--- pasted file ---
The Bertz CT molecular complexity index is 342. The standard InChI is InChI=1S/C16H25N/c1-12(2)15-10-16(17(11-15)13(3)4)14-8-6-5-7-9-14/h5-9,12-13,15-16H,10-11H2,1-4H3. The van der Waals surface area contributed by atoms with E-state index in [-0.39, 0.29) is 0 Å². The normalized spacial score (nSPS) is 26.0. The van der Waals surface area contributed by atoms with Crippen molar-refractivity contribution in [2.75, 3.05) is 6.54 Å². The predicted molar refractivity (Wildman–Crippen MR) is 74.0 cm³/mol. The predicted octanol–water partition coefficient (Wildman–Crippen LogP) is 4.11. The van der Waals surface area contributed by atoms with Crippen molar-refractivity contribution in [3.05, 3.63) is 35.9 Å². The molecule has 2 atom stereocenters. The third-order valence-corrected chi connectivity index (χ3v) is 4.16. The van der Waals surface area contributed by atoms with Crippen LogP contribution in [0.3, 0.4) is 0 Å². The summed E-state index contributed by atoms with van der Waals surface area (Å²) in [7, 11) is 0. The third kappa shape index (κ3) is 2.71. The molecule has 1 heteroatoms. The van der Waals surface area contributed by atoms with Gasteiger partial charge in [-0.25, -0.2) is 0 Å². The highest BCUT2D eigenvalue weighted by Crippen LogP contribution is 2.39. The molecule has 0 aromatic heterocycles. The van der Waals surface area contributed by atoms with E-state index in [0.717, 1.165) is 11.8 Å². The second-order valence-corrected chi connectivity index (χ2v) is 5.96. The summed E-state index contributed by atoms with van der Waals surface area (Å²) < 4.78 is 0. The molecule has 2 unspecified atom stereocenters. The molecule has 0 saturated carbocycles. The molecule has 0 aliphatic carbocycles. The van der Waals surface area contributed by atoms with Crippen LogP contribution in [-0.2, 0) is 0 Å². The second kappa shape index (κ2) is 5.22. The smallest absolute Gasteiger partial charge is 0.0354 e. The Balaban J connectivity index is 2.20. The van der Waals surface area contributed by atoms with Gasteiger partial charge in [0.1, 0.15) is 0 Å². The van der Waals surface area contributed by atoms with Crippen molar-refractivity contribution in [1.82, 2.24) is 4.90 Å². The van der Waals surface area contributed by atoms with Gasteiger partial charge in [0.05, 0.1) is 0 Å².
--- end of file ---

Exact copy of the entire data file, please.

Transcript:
The Bertz CT molecular complexity index is 342. The standard InChI is InChI=1S/C16H25N/c1-12(2)15-10-16(17(11-15)13(3)4)14-8-6-5-7-9-14/h5-9,12-13,15-16H,10-11H2,1-4H3. The van der Waals surface area contributed by atoms with E-state index in [-0.39, 0.29) is 0 Å². The normalized spacial score (nSPS) is 26.0. The van der Waals surface area contributed by atoms with Crippen molar-refractivity contribution in [2.75, 3.05) is 6.54 Å². The predicted molar refractivity (Wildman–Crippen MR) is 74.0 cm³/mol. The predicted octanol–water partition coefficient (Wildman–Crippen LogP) is 4.11. The van der Waals surface area contributed by atoms with Crippen molar-refractivity contribution in [3.05, 3.63) is 35.9 Å². The molecule has 2 atom stereocenters. The third-order valence-corrected chi connectivity index (χ3v) is 4.16. The van der Waals surface area contributed by atoms with Crippen LogP contribution in [0.3, 0.4) is 0 Å². The summed E-state index contributed by atoms with van der Waals surface area (Å²) in [7, 11) is 0. The third kappa shape index (κ3) is 2.71. The molecule has 1 heteroatoms. The van der Waals surface area contributed by atoms with Gasteiger partial charge in [-0.25, -0.2) is 0 Å². The highest BCUT2D eigenvalue weighted by Crippen LogP contribution is 2.39. The molecule has 0 aromatic heterocycles. The van der Waals surface area contributed by atoms with E-state index in [0.717, 1.165) is 11.8 Å². The second-order valence-corrected chi connectivity index (χ2v) is 5.96. The summed E-state index contributed by atoms with van der Waals surface area (Å²) < 4.78 is 0. The molecule has 2 unspecified atom stereocenters. The molecule has 0 saturated carbocycles. The molecule has 0 aliphatic carbocycles. The van der Waals surface area contributed by atoms with Crippen LogP contribution in [-0.2, 0) is 0 Å². The second kappa shape index (κ2) is 5.22. The smallest absolute Gasteiger partial charge is 0.0354 e. The Balaban J connectivity index is 2.20. The van der Waals surface area contributed by atoms with Gasteiger partial charge in [0.1, 0.15) is 0 Å². The van der Waals surface area contributed by atoms with Crippen molar-refractivity contribution in [1.82, 2.24) is 4.90 Å². The van der Waals surface area contributed by atoms with Gasteiger partial charge in [0.05, 0.1) is 0 Å².